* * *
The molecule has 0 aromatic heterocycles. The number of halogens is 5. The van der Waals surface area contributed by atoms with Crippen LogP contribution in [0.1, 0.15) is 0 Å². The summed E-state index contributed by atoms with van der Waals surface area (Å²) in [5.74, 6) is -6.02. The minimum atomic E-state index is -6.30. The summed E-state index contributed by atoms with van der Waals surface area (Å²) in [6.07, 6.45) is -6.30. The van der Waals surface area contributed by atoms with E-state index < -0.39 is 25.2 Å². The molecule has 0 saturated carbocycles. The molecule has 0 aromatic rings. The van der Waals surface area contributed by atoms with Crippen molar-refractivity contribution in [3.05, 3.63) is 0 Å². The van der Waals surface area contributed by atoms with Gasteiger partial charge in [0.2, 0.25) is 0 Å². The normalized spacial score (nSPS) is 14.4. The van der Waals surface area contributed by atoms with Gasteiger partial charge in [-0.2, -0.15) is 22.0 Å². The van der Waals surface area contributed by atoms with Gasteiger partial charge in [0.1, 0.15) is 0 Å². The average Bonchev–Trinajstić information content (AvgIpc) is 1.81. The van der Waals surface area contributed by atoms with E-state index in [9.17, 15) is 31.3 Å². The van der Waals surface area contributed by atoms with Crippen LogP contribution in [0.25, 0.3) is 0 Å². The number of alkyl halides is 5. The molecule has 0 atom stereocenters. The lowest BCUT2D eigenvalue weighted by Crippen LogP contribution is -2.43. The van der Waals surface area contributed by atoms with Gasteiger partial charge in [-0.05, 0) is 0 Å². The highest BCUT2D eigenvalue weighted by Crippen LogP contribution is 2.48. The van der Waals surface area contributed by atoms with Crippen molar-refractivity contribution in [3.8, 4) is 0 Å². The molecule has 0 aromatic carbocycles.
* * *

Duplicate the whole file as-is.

The molecule has 0 aromatic heterocycles. The number of halogens is 5. The van der Waals surface area contributed by atoms with Crippen LogP contribution in [0.1, 0.15) is 0 Å². The summed E-state index contributed by atoms with van der Waals surface area (Å²) in [5.74, 6) is -6.02. The minimum atomic E-state index is -6.30. The summed E-state index contributed by atoms with van der Waals surface area (Å²) in [6.07, 6.45) is -6.30. The van der Waals surface area contributed by atoms with E-state index < -0.39 is 25.2 Å². The molecule has 0 saturated carbocycles. The molecule has 0 aromatic rings. The van der Waals surface area contributed by atoms with Crippen molar-refractivity contribution in [3.05, 3.63) is 0 Å². The van der Waals surface area contributed by atoms with Gasteiger partial charge in [0.2, 0.25) is 0 Å². The normalized spacial score (nSPS) is 14.4. The van der Waals surface area contributed by atoms with Gasteiger partial charge in [-0.2, -0.15) is 22.0 Å². The van der Waals surface area contributed by atoms with Gasteiger partial charge in [0.1, 0.15) is 0 Å². The average Bonchev–Trinajstić information content (AvgIpc) is 1.81. The van der Waals surface area contributed by atoms with E-state index in [9.17, 15) is 31.3 Å². The van der Waals surface area contributed by atoms with Crippen LogP contribution in [0.25, 0.3) is 0 Å². The number of alkyl halides is 5. The molecule has 0 atom stereocenters. The lowest BCUT2D eigenvalue weighted by Crippen LogP contribution is -2.43. The van der Waals surface area contributed by atoms with Gasteiger partial charge in [-0.05, 0) is 0 Å². The highest BCUT2D eigenvalue weighted by Crippen LogP contribution is 2.48. The van der Waals surface area contributed by atoms with Crippen molar-refractivity contribution in [3.8, 4) is 0 Å². The molecule has 0 aromatic carbocycles.